Daily showering can strip the skin’s outer layersof moisture. Experts say three minutes is all you need to get clean . Soap up targeted areas, not every spot on the body .
When was the last time you showered?
If you’re like most people, the answer is probably less than 24 hours ago.
There’s no official protocol forhow often to shower, but folksaround the worldin countries likeIndia, the US, Spain, and Mexico allbathe about once a day (either with soap or without) , according to Euromonitor International .
On Reddit s AskAnAmerican channel, some top commenters in the US say they shower even more than that up to twice a day, depending on how often they exercise. And in Brazil, where temperatures in some areas routinely exceed 100 degrees in the summer, some people rinse more than 11 times every week, Euromonitor says.
But are frequent suds really necessary?
No official guidance
The American Academy of Dermatology gives parents advice about how often to bathe their tots, based on how dirty and smelly they get.If theyre not too dirty from playing, the recommendation is a bathat leastonce or twice a weekfor kids between the ages of six and 11. Theirlittle developing immune systems need some dirt (organisms like bacteria and small doses of viruses and infections) in order to grow up strong.
But once we hit age 12, the official bathing guidance stops. The AAD seems to assume that just about everyone is trying to wash away those awkward teenage smells, and that most people have a daily shower routine by the time they’ve reached puberty.
The truth is that we probably don’t have to shower that much.
Showers strip the skin’s moisture
frenzy excited crowd lather foam
Soap is built to pull dirt and oil off the skin and wash it away.The science of this sudsy magic is based on a two-part formula: a combination of either fat or oil plus analkaline substance that dissolves in water (like salt or baking soda). The two ends ofthe soap molecule work together to pull grease and oil off of skin (or clothes, or pots and pans) and into the water.
Shampoo also strips essential oil (called sebum) out of the hair, which is why most hair experts agree you should only cleanyour maneat most once every two to three days.
When the loss of natural oil is combined with harsh scrubbing and scalding water, a long, hot, soapy shower can become a recipe for dry skin. This is especially true in the winter, when air is drier both indoors and out.
Read More : 3 science-backed skin-care tricks for a more glowing complexion in one month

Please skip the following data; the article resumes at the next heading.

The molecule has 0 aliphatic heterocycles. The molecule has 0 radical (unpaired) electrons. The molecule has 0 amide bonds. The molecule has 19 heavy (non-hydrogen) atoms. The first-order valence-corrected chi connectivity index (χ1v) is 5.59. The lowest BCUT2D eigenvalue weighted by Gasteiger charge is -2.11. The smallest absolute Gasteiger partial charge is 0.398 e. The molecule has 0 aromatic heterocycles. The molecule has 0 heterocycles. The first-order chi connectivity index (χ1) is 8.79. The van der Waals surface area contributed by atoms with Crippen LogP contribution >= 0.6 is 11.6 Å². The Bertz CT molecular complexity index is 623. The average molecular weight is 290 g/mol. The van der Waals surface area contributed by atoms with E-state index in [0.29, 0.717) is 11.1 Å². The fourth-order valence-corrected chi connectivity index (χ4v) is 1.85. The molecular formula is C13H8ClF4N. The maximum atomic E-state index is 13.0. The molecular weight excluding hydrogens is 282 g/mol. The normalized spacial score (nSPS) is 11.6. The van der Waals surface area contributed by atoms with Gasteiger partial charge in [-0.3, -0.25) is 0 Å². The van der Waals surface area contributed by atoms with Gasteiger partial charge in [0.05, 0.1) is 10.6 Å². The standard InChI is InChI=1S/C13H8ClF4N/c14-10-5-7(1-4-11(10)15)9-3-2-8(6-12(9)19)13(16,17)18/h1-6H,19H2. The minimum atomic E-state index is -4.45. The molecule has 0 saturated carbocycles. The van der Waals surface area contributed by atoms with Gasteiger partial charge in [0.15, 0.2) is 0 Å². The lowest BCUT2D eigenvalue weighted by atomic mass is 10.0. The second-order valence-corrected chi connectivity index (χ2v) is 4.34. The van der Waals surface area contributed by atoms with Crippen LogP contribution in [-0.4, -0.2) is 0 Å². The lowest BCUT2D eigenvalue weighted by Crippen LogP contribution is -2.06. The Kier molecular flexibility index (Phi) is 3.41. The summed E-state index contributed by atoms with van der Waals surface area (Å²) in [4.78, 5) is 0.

Skin damage from the shower doesnt stop when you turn off the water, according to David Leffell, author of ” Total Skin: The Definitive Guide to Whole Skin Care For Life ” and chief of dermatologic surgery at Yale School of Medicine.
Leffell told Business Insider that as a bather steps out of the shower and dries off with a towel, additional moisture left on the surface of their skin gets lost in evaporation.
In other words, top layers of moisture are being pulled from your skin as you exit the shower, Leffell says. Unfortunately for those who love a piping-hot shower, the hotter the water is, the worse this moisture-sucking phenomenon gets,since warm water evaporates even faster than cool.
How to keep skin healthy
Leffell offered three pieces of advice for a skin-friendly shower:
Keep the water temperature warm, not hot. Brief is better. Aim for closer to three minutes under the nozzle, not 30. Moisturize when you get out, since slathering on some lotion while the skin is stilldamp can lock escaping moisture in the skin.
Hesaid you can usually get rid of the most offensive body grime in under three minutes by focusing on the armpits and the groin, while not overdoing it with soap on the other (less fragrant) parts of the body.
You dont want to do the Lady Macbeth thing where youre scrubbing and scrubbing, Leffell said. The purpose of showering is to eliminate dirt.
And while some people swear by an invigorating cold blast at the end of a shower ,Leffellsaid you can skip that part, since it doesnt have any lasting impact on skin health.
Of course, no one’s going to tell you what to do in the privacy of your own bathroom, or determine which regimen is best for your shower. If a daily rinse feels like the best part of waking up, then just keep it short and follow up with a moisturizing routine. On the other hand, if you’re just popping in to the water each day because it feels like you’re supposed to, then feel free to skip some of those showers.
Bathing every other day is probably plenty often, as long as it doesn’t lead to poor sniff test reviews from those closest to you.
NOW WATCH: A dermatologist explains why she uses body wash instead of bar soap
The man who helped build Silicon Valley’s premier education startup is diving into the antiaging fight with a fresh $18 million 2 companies just combined forces to create a massive chain of medical clinics that are changing the way Americans get healthcare Apple is staffing dozens of doctors amid a greater medical focus
SEE ALSO: How often to clean everything you own, from your toilet to your phone, according to science